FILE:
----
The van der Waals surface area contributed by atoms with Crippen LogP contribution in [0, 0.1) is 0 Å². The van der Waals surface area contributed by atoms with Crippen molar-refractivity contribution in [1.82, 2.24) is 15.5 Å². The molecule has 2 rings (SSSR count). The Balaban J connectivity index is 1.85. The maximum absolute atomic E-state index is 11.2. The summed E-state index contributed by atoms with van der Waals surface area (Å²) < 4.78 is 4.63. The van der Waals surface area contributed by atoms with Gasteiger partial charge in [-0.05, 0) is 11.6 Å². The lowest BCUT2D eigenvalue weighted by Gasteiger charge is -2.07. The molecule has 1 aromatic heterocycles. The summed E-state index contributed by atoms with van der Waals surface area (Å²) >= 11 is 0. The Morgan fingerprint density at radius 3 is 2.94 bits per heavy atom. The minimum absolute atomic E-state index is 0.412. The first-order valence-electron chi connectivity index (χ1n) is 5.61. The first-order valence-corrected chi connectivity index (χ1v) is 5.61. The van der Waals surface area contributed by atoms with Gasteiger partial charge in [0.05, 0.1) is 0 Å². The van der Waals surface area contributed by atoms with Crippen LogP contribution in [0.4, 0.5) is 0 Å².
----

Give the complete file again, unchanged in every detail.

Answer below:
The van der Waals surface area contributed by atoms with Crippen LogP contribution in [0, 0.1) is 0 Å². The van der Waals surface area contributed by atoms with Crippen molar-refractivity contribution in [1.82, 2.24) is 15.5 Å². The molecule has 2 rings (SSSR count). The Balaban J connectivity index is 1.85. The maximum absolute atomic E-state index is 11.2. The summed E-state index contributed by atoms with van der Waals surface area (Å²) < 4.78 is 4.63. The van der Waals surface area contributed by atoms with Gasteiger partial charge in [-0.05, 0) is 11.6 Å². The lowest BCUT2D eigenvalue weighted by Gasteiger charge is -2.07. The molecule has 1 aromatic heterocycles. The summed E-state index contributed by atoms with van der Waals surface area (Å²) >= 11 is 0. The Morgan fingerprint density at radius 3 is 2.94 bits per heavy atom. The minimum absolute atomic E-state index is 0.412. The first-order valence-electron chi connectivity index (χ1n) is 5.61. The first-order valence-corrected chi connectivity index (χ1v) is 5.61. The van der Waals surface area contributed by atoms with Gasteiger partial charge in [0.05, 0.1) is 0 Å². The van der Waals surface area contributed by atoms with Crippen LogP contribution in [0.4, 0.5) is 0 Å².